About the Department
Michael L. Frazer
Michael L. Frazer
Associate Professor of Government and of Social Studies
Michael L. Frazer's research focuses on canonical political philosophy and its relevance for contemporary political theory. After receiving his B.A. from Yale University and his Ph.D. from Princeton University, Professor Frazer spent the 2006-7 academic year as a postdoctoral research associate in the Political Theory Project at Brown University.
Professor Frazer's book The Enlightenment of Sympathy is now available from Oxford University Press. It argues that, while Enlightenment rationalists such as Immanuel Kant separated reflective reason from the unreflective mental faculties that must obey its commands, their sentimentalist contemporaries such as David Hume, Adam Smith and J. G. Herder did not. Instead, they saw moral and political reflection as the proper work of the mind as a whole. Without emotion, imagination and the imaginative sharing of emotion then known as "sympathy," we would be incapable of developing the reflectively-refined moral sentiments which are the basis of our commitment to justice and virtue. The Enlightenment of Sympathy reclaims the sentimentalist theory of reflection as a resource for enriching social science, normative theory and political practice today.
Professor Frazer has also published articles on Maimonides, Nietzsche, John Rawls and Leo Strauss in such journals as Political Theory and The Review of Politics.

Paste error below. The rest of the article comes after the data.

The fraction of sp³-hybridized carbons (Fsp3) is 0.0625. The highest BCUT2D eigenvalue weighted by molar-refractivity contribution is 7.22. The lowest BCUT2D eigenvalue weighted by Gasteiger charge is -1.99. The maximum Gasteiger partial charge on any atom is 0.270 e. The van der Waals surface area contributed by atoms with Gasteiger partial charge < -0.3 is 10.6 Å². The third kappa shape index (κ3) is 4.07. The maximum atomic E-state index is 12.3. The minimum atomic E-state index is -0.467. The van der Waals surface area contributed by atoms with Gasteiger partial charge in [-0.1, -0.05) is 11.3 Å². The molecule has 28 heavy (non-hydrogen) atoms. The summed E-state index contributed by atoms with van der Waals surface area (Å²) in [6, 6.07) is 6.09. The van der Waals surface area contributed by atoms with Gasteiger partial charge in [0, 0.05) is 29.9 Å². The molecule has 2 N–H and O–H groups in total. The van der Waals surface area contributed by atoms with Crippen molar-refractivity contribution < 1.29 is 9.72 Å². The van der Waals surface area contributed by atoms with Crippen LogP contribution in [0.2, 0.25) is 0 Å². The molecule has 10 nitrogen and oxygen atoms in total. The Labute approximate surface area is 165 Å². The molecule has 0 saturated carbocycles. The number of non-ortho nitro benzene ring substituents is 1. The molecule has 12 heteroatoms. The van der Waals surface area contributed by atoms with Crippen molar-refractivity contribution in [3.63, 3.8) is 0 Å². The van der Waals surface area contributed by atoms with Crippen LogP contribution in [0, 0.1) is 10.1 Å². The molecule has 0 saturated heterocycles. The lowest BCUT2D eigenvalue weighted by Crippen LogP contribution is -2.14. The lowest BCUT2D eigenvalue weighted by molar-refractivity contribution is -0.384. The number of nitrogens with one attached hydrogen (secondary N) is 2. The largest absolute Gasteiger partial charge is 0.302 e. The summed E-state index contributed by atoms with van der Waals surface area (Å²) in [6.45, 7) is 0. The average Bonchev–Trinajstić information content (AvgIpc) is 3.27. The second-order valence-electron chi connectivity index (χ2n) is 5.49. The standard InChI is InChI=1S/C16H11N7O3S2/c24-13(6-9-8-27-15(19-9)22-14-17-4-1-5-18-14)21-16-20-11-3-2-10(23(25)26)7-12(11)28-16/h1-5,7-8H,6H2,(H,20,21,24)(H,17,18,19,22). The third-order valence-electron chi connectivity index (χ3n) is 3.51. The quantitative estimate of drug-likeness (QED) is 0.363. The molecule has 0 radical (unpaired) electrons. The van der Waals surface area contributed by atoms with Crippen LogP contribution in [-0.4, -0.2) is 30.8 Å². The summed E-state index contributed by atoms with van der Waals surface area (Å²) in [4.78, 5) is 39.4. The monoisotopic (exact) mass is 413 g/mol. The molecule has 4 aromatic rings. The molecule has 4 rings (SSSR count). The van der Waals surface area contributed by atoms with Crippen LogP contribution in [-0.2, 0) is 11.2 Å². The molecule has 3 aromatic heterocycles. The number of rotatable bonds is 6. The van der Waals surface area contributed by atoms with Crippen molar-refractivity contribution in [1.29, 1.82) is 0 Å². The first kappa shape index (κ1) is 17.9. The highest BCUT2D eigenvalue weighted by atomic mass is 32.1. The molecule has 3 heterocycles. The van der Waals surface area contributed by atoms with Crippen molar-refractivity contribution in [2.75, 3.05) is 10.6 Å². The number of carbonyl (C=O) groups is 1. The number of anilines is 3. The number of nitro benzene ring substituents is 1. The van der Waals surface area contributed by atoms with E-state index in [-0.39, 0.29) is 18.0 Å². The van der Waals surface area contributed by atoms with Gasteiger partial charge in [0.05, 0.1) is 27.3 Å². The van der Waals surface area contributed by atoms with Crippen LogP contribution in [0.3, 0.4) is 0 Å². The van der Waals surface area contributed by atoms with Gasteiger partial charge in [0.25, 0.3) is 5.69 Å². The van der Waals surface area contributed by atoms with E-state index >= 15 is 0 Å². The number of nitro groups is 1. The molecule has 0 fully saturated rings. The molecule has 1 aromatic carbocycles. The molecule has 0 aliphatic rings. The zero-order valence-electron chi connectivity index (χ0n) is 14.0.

|Esotericism Ancient and Modern||Michael L. Frazer, "Esotericism Ancient and Modern: Strauss Contra Straussianism on the Art of Political-Philosophical Writing," Political Theory 34:1, February 2006, pp. 33-61|
|The Compassion of Zarathustra||Michael L. Frazer, "The Compassion of Zarathustra: Nietzsche on Sympathy and Strength," The Review of Politics, 68 (2006), pp. 49-78|
|John Rawls: Between Two Enlightenments||Michael L. Frazer, “John Rawls: Between Two Enlightenments.” Political Theory, 35:6, December 2007, pp. 756-780.|
|Review of "Nietzsche’s Political Skepticism"||Michael L. Frazer, “Another Nietzsche,” Review of Tamsin Shaw, "Nietzsche’s Political Skepticism." The Review of Politics 71:1 (2009), pp. 149-151.|
|Review of "Political Thought and History"||
Michael L. Frazer, Review of J. G. A. Pocock, "Political Thought and History: Essays on Theory and Method," Notre Dame Philosophical Reviews, November 6, 2009.
|The Modest Professor||Michael L. Frazer, "Review Article: The Modest Professor: Intepretive Charity and Interpretive Humility in John Rawls's Lectures on the History of Political Philosophy," The European Journal of Political Theory (9:2) 2010, pp. 218-226.|
|The Diversity in US Social Science||Michael L. Frazer, "The Diversity in US Social Science," Harvard International Review 32:1 (2010), pp. 4-5.|
1737 Cambridge St, CGIS Knafel Building 420, Cambridge MA 02138
2012-13: Social Studies 10a/b: Introduction to Social Studies
Spring 2013: GOV 2095: The Nature and Purposes of Political Theory